Editor Caitlyn May explains:

For one hour on the second Tuesday of the month, we chat
about the news in the community, and community members
can call in with questions. The radio station doesn’t quite reach Eugene [the nearest city 22.5 miles away], but it’s a must-listen for the older demographic in town.

For those who are already plugged into social media and may be a bit younger, we’ve begun streaming these shows on Facebook Live.

In this regard, although they have fewer resources than their larger counterparts, local media outlets are embracing some of the opportunities for multimedia journalism, going beyond their traditional platforms to nd new ways to engage with audiences and distribute content.

Experimentation with New and Revitalized Formats

As multimedia journalism is now successful embedded in local newsrooms as well as their larger counterparts, it’s interesting to see how outlets in the Pacific Northwest are also innovating with new, established, and emerging storytelling formats.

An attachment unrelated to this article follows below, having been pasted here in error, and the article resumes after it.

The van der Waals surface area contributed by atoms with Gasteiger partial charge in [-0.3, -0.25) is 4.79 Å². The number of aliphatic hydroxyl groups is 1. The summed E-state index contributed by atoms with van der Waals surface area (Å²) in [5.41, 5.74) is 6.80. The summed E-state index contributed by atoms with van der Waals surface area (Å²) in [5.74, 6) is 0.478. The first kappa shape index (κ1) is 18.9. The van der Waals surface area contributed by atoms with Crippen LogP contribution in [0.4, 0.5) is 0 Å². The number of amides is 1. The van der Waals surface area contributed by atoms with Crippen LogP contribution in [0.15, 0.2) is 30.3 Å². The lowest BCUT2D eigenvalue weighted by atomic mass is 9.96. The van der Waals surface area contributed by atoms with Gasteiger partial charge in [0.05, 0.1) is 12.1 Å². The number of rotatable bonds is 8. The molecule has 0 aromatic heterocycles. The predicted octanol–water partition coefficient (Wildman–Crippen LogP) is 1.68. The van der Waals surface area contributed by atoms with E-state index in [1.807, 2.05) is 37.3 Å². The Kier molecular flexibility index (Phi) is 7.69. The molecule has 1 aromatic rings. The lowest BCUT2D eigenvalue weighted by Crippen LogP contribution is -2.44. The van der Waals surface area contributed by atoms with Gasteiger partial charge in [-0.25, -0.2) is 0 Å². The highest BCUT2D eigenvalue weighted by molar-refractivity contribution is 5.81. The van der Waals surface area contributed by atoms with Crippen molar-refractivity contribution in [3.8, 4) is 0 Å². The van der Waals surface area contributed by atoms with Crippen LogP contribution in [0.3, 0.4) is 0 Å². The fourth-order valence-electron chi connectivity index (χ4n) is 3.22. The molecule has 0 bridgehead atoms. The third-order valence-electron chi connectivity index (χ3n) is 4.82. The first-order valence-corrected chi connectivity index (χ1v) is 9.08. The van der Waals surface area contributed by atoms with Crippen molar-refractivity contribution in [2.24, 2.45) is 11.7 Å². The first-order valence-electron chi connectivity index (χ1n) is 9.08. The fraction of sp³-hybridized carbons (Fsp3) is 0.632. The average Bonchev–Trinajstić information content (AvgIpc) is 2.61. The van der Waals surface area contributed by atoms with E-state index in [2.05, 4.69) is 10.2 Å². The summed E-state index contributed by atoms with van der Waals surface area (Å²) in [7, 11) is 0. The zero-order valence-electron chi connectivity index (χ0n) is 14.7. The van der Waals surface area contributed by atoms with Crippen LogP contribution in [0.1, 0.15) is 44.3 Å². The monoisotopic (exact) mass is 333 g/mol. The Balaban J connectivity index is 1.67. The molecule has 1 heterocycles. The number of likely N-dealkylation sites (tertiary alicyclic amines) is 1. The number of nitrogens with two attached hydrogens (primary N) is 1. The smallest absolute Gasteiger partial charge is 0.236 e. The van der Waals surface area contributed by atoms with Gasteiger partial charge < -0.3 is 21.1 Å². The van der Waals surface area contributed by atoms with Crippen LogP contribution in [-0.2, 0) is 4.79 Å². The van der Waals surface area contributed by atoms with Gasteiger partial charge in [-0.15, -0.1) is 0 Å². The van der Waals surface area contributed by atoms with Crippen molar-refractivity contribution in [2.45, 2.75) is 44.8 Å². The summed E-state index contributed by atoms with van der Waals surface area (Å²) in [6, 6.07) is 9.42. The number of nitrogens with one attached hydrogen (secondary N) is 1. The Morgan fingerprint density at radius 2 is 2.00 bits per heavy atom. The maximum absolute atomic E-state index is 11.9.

Two of the oldest digital delivery channels are newsletters and podcasts. Neither are new, but both are enjoying a resurgence.

Newsletters

Selection of newsletters offered by the Oregonian

Newsletter editors are the new important person in newsrooms,” Digiday argued in 2016. “You can’t kill email, it’s the cockroach of communication,” concurred Logan Molen, publisher/CEO of RG Media Company and the Eugene Register-Guard (Oregon).

The Oregonian (Portland, Oregon), just one Pacific Northwest outlet with a healthy range of newsletters, has a mixture of 15 daily and weekly email publications covering everything from sports to opinion, watchdog reporting, and a monthly newsletter, “The Real Dope,” featuring the best of the paper’s marijuana coverage. (Audiences must confirm they are over 21 to subscribe to the monthly marijuana newsletter.)